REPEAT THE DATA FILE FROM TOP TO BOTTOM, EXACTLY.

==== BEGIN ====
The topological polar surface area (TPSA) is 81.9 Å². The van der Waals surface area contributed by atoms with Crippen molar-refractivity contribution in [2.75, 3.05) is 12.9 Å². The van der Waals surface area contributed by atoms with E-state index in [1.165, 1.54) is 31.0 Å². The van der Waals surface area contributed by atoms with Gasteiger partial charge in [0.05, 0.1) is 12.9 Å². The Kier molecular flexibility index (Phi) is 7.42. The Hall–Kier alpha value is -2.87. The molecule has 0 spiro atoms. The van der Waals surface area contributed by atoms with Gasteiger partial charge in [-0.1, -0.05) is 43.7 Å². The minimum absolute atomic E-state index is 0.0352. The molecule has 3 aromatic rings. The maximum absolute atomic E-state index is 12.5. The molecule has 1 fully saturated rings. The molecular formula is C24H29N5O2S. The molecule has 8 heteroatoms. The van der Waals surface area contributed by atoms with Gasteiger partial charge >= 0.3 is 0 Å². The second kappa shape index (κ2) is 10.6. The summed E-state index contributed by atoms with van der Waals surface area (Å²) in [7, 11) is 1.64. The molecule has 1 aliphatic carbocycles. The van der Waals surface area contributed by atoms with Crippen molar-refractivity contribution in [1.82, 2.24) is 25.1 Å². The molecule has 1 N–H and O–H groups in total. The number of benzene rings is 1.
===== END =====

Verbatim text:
The topological polar surface area (TPSA) is 81.9 Å². The van der Waals surface area contributed by atoms with Crippen molar-refractivity contribution in [2.75, 3.05) is 12.9 Å². The van der Waals surface area contributed by atoms with E-state index in [1.165, 1.54) is 31.0 Å². The van der Waals surface area contributed by atoms with Gasteiger partial charge in [0.05, 0.1) is 12.9 Å². The Kier molecular flexibility index (Phi) is 7.42. The Hall–Kier alpha value is -2.87. The molecule has 0 spiro atoms. The van der Waals surface area contributed by atoms with Gasteiger partial charge in [-0.1, -0.05) is 43.7 Å². The minimum absolute atomic E-state index is 0.0352. The molecule has 3 aromatic rings. The maximum absolute atomic E-state index is 12.5. The molecule has 1 fully saturated rings. The molecular formula is C24H29N5O2S. The molecule has 8 heteroatoms. The van der Waals surface area contributed by atoms with Gasteiger partial charge >= 0.3 is 0 Å². The second kappa shape index (κ2) is 10.6. The summed E-state index contributed by atoms with van der Waals surface area (Å²) in [7, 11) is 1.64. The molecule has 1 aliphatic carbocycles. The van der Waals surface area contributed by atoms with Crippen molar-refractivity contribution in [1.82, 2.24) is 25.1 Å². The molecule has 1 N–H and O–H groups in total. The number of benzene rings is 1.